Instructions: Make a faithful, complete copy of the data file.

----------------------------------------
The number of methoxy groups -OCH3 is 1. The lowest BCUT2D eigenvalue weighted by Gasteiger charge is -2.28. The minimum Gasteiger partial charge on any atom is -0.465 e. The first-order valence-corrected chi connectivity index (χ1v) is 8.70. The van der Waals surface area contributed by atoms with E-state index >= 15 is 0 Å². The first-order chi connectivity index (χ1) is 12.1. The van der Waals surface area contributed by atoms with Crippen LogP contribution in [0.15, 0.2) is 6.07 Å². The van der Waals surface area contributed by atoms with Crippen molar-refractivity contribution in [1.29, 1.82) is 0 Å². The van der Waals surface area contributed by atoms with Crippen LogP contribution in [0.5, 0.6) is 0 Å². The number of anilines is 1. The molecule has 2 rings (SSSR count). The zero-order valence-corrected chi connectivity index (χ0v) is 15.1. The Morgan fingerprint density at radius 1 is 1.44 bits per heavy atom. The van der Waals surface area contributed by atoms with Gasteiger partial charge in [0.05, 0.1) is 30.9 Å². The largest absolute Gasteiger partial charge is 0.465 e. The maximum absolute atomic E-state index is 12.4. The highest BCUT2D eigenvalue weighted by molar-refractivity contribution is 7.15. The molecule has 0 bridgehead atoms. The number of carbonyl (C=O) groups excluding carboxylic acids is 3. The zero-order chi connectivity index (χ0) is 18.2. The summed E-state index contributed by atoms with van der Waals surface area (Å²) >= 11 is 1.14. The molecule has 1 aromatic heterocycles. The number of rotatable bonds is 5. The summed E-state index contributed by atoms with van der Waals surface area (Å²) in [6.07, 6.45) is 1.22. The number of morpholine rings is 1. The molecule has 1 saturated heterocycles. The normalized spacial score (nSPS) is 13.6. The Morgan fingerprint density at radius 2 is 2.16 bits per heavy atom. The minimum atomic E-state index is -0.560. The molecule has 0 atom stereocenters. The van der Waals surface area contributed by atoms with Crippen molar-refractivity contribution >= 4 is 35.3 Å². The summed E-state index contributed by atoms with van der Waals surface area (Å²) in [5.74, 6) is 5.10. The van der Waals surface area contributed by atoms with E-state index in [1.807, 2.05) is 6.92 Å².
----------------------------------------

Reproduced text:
The number of methoxy groups -OCH3 is 1. The lowest BCUT2D eigenvalue weighted by Gasteiger charge is -2.28. The minimum Gasteiger partial charge on any atom is -0.465 e. The first-order valence-corrected chi connectivity index (χ1v) is 8.70. The van der Waals surface area contributed by atoms with E-state index >= 15 is 0 Å². The first-order chi connectivity index (χ1) is 12.1. The van der Waals surface area contributed by atoms with Crippen LogP contribution in [0.15, 0.2) is 6.07 Å². The van der Waals surface area contributed by atoms with Crippen molar-refractivity contribution in [1.29, 1.82) is 0 Å². The van der Waals surface area contributed by atoms with Crippen LogP contribution in [0.5, 0.6) is 0 Å². The number of anilines is 1. The molecule has 2 rings (SSSR count). The zero-order valence-corrected chi connectivity index (χ0v) is 15.1. The Morgan fingerprint density at radius 1 is 1.44 bits per heavy atom. The van der Waals surface area contributed by atoms with Gasteiger partial charge in [0.05, 0.1) is 30.9 Å². The largest absolute Gasteiger partial charge is 0.465 e. The maximum absolute atomic E-state index is 12.4. The highest BCUT2D eigenvalue weighted by molar-refractivity contribution is 7.15. The molecule has 0 bridgehead atoms. The number of carbonyl (C=O) groups excluding carboxylic acids is 3. The zero-order chi connectivity index (χ0) is 18.2. The summed E-state index contributed by atoms with van der Waals surface area (Å²) >= 11 is 1.14. The molecule has 1 aromatic heterocycles. The number of rotatable bonds is 5. The summed E-state index contributed by atoms with van der Waals surface area (Å²) in [6.07, 6.45) is 1.22. The number of morpholine rings is 1. The molecule has 1 saturated heterocycles. The normalized spacial score (nSPS) is 13.6. The Morgan fingerprint density at radius 2 is 2.16 bits per heavy atom. The minimum atomic E-state index is -0.560. The molecule has 0 atom stereocenters. The van der Waals surface area contributed by atoms with Crippen molar-refractivity contribution >= 4 is 35.3 Å². The summed E-state index contributed by atoms with van der Waals surface area (Å²) in [5.74, 6) is 5.10. The van der Waals surface area contributed by atoms with E-state index in [1.807, 2.05) is 6.92 Å².